GTI is Global Traffic Inc., a U.S.-based sign manufacturer. The vice-president of the company is asked to recommend a human resources strategy for possible entry in the Russian market. He must develop a plan for expatriate assignment, the selection and compensation of personnel and the training needs, as well as outline the organizational culture.

Teaching Note: 8B03C08 (6 pages)
Industry: Manufacturing
Issues: Expatriate Management; Compensation; Management Training; Cross Cultural Management
Difficulty: 4 - Undergraduate/MBA



LARSON IN NIGERIA (REVISED)
Paul W. Beamish, Isaiah A. Litvak, Harry Cheung

Product Number: 9B04M012
Publication Date: 2/3/2004
Revision Date: 10/9/2009
Length: 7 pages

The vice-president of international operations must decide whether to continue to operate or abandon the company's Nigerian joint venture. Although the expatriate general manager of the Nigerian operation has delivered a very pessimistic report, Larson's own hunch was to stay in that country. Maintaining the operation was complicated by problems in staffing, complying with a promise to increase the share of local ownership, a joint venture partner with divergent views, and increasing costs of doing business in Nigeria. If Larson decides to maintain the existing operation, the issues of increasing local equity participation (i.e. coping with indigenization) and staffing problems (especially in terms of the joint venture general manager) have to be addressed.

Teaching Note: 8B04M12 (11 pages)
Industry: Manufacturing
Issues: Subsidiaries; Third World; Government Regulation; Staffing
Difficulty: 4 - Undergraduate/MBA


Chapter 18:
Training and Supporting a Expatriate Assignment

BAX GLOBAL LIMITED: STAFF TURNOVER IN MAINLAND CHINA
Jean-Louis Schaan, Nigel Goodwin

Product Number: 9B05C035
Publication Date: 11/28/2005
Revision Date: 9/28/2009
Length: 13 pages

The human resources manager for logistics and supply chain management at BAX China must consider her company's high rate of staff turnover. In her monthly report to the managing director, the turnover had reached 12 per cent in the first eight months of the year. The human resources manager must evaluate the company's current methods of dealing with turnover and consider what additional action should be taken. Logistics was a complex and rapidly growing industry, particularly in mainland China. Many multinational and domestic service providers were entering the marketing and expanding their operations; however, these companies had to respond to complex operational challenges and escalating customer demands. The resulting demand for skilled workers led to high turnover rates across the industry and at all organizational levels, and created margin pressure and other management challenges. The case offers a uniquely Chinese perspective on workforce recruitment, management and retention. The industry and the broader economy were growing rapidly. Skilled workers were in short supply because logistics was a new and developing discipline in the former command economy. Also, in the human resources manager's opinion, cultural attitudes resulted in low loyalty among the workers.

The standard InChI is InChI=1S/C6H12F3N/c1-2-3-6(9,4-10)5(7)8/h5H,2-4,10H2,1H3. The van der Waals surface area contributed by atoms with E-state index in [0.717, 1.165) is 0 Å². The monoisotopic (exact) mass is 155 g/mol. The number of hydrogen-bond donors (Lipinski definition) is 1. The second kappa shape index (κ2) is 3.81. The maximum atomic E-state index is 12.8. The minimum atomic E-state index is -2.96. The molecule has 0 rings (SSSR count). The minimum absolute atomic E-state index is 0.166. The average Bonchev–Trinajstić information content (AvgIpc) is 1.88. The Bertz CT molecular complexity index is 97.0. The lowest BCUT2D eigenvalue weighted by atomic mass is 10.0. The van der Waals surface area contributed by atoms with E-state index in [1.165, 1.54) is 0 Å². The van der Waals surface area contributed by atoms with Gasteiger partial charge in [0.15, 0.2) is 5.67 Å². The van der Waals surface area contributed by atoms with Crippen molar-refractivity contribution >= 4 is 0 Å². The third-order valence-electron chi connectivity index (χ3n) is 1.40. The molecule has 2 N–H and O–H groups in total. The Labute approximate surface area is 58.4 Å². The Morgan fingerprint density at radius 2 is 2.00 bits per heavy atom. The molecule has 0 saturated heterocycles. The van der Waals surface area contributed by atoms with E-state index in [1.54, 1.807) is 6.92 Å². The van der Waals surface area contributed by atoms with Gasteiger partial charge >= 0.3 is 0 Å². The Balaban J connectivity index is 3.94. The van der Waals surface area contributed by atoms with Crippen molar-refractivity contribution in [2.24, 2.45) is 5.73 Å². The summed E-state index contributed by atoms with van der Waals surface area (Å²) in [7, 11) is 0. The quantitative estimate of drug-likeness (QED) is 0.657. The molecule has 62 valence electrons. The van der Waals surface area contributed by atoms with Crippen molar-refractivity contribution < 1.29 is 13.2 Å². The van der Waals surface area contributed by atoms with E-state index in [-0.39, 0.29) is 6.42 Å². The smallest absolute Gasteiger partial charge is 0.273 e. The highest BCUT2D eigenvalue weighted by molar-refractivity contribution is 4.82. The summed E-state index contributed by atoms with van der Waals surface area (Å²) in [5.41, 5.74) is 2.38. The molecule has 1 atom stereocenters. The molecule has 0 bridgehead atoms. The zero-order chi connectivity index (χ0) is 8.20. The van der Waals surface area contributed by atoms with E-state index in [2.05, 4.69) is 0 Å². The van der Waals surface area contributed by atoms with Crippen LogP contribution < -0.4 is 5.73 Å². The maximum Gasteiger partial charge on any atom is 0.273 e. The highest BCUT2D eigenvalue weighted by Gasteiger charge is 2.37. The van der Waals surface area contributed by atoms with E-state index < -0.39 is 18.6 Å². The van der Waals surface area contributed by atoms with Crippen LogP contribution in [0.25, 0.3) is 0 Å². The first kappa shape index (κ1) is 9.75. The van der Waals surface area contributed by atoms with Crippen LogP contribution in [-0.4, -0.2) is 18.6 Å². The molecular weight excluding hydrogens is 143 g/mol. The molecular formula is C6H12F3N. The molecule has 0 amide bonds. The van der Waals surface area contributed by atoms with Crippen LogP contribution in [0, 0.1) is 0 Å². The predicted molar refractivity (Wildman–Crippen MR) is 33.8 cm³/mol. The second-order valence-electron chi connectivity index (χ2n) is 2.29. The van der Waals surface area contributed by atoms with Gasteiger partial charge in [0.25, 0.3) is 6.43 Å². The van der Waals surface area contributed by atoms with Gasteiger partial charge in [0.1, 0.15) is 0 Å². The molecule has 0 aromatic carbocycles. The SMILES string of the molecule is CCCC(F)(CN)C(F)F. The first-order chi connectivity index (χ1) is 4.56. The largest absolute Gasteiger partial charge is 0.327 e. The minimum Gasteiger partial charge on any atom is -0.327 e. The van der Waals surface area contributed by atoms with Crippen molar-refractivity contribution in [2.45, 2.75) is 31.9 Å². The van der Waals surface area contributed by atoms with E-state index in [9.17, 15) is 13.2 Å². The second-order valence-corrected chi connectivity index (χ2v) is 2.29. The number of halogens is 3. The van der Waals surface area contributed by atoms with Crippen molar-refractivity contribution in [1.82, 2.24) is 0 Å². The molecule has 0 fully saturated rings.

Teaching Note: 8B05C35 (9 pages)
Industry: Transportation and Warehousing
Issues: China; Employee Retention; Recruiting; Compensation; Nanyang
Difficulty: 4 - Undergraduate/MBA



WUHAN ERIE POLYMERS JOINT VENTURE
Thomas Begley, Cynthia Lee, Kenneth Law

Product Number: 9B03C002
Publication Date: 4/2/2003
Revision Date: 10/15/2009
Length: 17 pages

The Erie Performance Polymers division manager in China and general manager of Wuhan Erie Polymers joint venture, has just received approval for his requested transfer to divisional headquarters in the United States. In preparing the division and joint venture for the change, a key decision concerns his successor. He has received information on six candidates under consideration and knows that his recommendation will carry heavy weight in the final decision. The general manager has attempted to inculcate in his mainly Chinese workforce an appreciation for Western business practices and ability to enact them. At the same time, acknowledging their substantial differences, he has tried to mix elements of both Chinese and Western values in creating a culture for the joint venture. He believes strongly that his successor must be responsive to the tensions between the relevant cultures. As he compares them, he wonders which candidate has the best set of qualities to succeed him as general manager.

Teaching Note: 8B03C02 (13 pages)
Industry: Manufacturing
Issues: China; Cross Cultural Management; International Business; Human Resources Management; Employee Selection; Northeastern
Difficulty: 4 - Undergraduate/MBA